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Fun, Socialization, Learning

By Deborah Jeanne Sergeant

Various organizations in the Syracuse area offer classes for boomers

Going back to school as an adult just for the fun of it can offer many benefits.

“For seniors, especially post-pandemic, they need to get their minds re-engaged,” said Elizabeth A. O’Hara, program director at PEACE, Inc. in Syracuse. “You do enrichment classes with a group of fellow senior citizens. If you have four to five people trying something new, it’s built-in support system. People are willing to try something different after the pandemic. They want to get out of the house and socialize but have fun.”

Doing something new is not only fun but helps maintain good health.

Shannon Loughlin, director of recreation at The Nottingham, focuses on five domains in therapeutic recreation: cognition, emotion, social, physical and spiritual.

“It improves one’s quality of life, increases cognition, memory and reasoning abilities, gives a sense of achievement, increases physical health by staying active,” she said.

She considers many residents at The Nottingham lifelong learners who like trying new things, such as art classes led by residents who were art teachers.

Volunteers from Syracuse University come in to lead a writer’s group, which produces poetry and other works.

“We had a resident who is Jewish and was on a refuge train to England and he wrote a book on it and he shared his story with us,” Loughlin said. “Another was in the Guinness Book of World Records for building the smallest piano. Another started an integrated boy’s club down South. These folks have lived some beautiful lives.”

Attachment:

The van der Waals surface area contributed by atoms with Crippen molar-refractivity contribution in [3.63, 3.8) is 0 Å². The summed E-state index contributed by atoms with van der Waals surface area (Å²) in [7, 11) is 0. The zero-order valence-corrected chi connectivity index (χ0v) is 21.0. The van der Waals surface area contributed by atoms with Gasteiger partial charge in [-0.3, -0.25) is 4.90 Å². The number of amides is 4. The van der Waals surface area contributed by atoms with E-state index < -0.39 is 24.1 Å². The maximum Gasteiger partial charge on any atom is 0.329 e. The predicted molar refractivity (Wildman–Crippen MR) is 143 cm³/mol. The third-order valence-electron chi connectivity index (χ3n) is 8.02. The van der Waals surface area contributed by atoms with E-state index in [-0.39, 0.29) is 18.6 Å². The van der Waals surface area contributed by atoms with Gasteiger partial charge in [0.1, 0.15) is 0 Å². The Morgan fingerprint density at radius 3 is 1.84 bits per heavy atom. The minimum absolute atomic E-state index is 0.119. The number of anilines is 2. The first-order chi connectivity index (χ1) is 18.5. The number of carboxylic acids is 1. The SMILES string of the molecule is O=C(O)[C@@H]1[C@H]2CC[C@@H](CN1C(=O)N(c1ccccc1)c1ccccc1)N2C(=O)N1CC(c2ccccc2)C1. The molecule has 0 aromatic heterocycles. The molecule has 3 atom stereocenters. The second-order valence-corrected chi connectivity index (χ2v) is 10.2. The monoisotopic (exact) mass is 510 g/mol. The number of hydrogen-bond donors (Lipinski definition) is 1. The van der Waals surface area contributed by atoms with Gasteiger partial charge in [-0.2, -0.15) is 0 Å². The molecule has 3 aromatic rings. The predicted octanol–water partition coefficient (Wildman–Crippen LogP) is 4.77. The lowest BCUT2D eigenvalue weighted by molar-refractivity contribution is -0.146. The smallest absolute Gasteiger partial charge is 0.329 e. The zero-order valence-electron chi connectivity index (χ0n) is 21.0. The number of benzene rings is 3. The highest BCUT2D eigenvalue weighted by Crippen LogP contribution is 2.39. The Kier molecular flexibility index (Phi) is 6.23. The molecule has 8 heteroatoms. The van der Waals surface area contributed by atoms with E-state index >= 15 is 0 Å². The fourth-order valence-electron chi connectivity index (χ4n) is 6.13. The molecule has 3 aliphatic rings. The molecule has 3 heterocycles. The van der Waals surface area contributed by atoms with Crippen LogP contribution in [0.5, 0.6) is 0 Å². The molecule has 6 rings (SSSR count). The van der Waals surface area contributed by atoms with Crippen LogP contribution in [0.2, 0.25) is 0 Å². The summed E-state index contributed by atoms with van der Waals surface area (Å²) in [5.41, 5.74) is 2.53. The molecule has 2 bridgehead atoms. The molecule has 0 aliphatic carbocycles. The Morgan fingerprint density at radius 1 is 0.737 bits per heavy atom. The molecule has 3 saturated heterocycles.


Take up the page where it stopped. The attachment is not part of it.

Sandy Roberts, assistant to the director at Upstate Oasis in Syracuse, thinks that keeping both body and mind active in retirement is the most important thing. “Oasis was founded on bringing together community engagement, physical activity and mental stimulation.”

If the class is physical, such as waltzing, tai chi or golf, it benefits aspects of physical health such as strength, endurance, balance and flexibility. However, even getting in the car, driving to an art class, standing for 45 minutes and driving home is more active than sitting home alone all day.

Upstate Oasis’ most popular classes are art, history and second languages.

“People are also excited about taking fitness classes over Zoom,” Roberts said. “These are well-attended. We’ve gotten people from across the country. Snowbirds will take them while they’re gone. They introduce their friends in Florida and we may pick up some of them.”

In addition to increased longevity, cognition and health, Roberts said that participating in classes can help develop friendships. Many retirees miss the friends that rearing children and working a job brought into their lives. Since they’re no longer going to a workplace or chatting with other parents and a child’s soccer game, participating in enrichment classes can bring a new group of friends into their lives.


Upstate Oasis provides dozens of in-person and remote classes targeting older adults on numerous topics, including fitness, arts, history and technology. Most are an hour long and can last one to 47 sessions, each meeting twice a week to weekly.
 https://upstate.oasisnet.orgJewish Community Center and YMCA offer classes for all ages, but also provide select sessions for older adults. In addition to these organizations, look for enrichment opportunities at local schools. Many schools allow the public to audit classes for free with permission, meaning that they will not take tests or earn credits, but can enjoy the knowledge shared. Some provide fee-based enrichment classes targeting older adults.
 https://ymcacny.orgCornell Cooperative Extension of Oswego County and Onondaga County provide numerous community classes. Although not geared toward a specific age group, they tend to attract adults older than 50 who have the time to join them. Their topics skew toward home-based concepts, such as gardening, nutrition, health and environmental concerns.
 http://cceonondaga.orgOther sources: Some organizations have begun offering enrichment classes — not just educating people who want to make a living at their subject — such as Clayscapes Pottery in Syracuse and Infinite Light Center for Yoga and Wellness inFayetteville.